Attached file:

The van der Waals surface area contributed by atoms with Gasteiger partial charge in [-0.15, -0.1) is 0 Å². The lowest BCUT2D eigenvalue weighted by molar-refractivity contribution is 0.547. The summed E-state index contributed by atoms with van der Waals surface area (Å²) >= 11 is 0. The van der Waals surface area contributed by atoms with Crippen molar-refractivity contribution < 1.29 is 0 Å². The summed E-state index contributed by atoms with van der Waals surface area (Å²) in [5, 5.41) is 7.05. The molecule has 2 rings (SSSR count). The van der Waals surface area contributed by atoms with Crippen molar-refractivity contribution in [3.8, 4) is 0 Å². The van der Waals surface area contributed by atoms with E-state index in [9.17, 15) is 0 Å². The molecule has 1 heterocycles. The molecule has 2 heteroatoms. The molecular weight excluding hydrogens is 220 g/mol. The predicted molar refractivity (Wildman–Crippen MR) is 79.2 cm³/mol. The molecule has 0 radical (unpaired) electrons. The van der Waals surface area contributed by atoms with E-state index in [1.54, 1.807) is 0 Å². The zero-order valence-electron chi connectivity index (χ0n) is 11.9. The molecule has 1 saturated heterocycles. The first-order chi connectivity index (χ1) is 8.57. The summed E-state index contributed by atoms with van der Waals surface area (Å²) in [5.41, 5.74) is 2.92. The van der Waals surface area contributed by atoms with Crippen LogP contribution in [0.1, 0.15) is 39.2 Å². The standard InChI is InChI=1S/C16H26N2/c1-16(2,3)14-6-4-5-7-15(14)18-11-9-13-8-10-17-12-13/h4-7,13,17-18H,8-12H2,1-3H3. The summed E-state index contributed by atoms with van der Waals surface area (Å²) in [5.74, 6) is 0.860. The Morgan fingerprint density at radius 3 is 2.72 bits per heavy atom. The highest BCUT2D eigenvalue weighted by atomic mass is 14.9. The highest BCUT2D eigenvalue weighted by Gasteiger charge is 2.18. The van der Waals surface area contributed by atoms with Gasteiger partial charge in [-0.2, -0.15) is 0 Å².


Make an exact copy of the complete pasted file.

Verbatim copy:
The van der Waals surface area contributed by atoms with Gasteiger partial charge in [-0.15, -0.1) is 0 Å². The lowest BCUT2D eigenvalue weighted by molar-refractivity contribution is 0.547. The summed E-state index contributed by atoms with van der Waals surface area (Å²) >= 11 is 0. The van der Waals surface area contributed by atoms with Crippen molar-refractivity contribution < 1.29 is 0 Å². The summed E-state index contributed by atoms with van der Waals surface area (Å²) in [5, 5.41) is 7.05. The molecule has 2 rings (SSSR count). The van der Waals surface area contributed by atoms with Crippen molar-refractivity contribution in [3.8, 4) is 0 Å². The van der Waals surface area contributed by atoms with E-state index in [9.17, 15) is 0 Å². The molecule has 1 heterocycles. The molecule has 2 heteroatoms. The molecular weight excluding hydrogens is 220 g/mol. The predicted molar refractivity (Wildman–Crippen MR) is 79.2 cm³/mol. The molecule has 0 radical (unpaired) electrons. The van der Waals surface area contributed by atoms with E-state index in [1.54, 1.807) is 0 Å². The zero-order valence-electron chi connectivity index (χ0n) is 11.9. The molecule has 1 saturated heterocycles. The first-order chi connectivity index (χ1) is 8.57. The summed E-state index contributed by atoms with van der Waals surface area (Å²) in [5.41, 5.74) is 2.92. The van der Waals surface area contributed by atoms with Crippen LogP contribution in [0.1, 0.15) is 39.2 Å². The standard InChI is InChI=1S/C16H26N2/c1-16(2,3)14-6-4-5-7-15(14)18-11-9-13-8-10-17-12-13/h4-7,13,17-18H,8-12H2,1-3H3. The summed E-state index contributed by atoms with van der Waals surface area (Å²) in [5.74, 6) is 0.860. The Morgan fingerprint density at radius 3 is 2.72 bits per heavy atom. The highest BCUT2D eigenvalue weighted by atomic mass is 14.9. The highest BCUT2D eigenvalue weighted by Gasteiger charge is 2.18. The van der Waals surface area contributed by atoms with Gasteiger partial charge in [-0.2, -0.15) is 0 Å².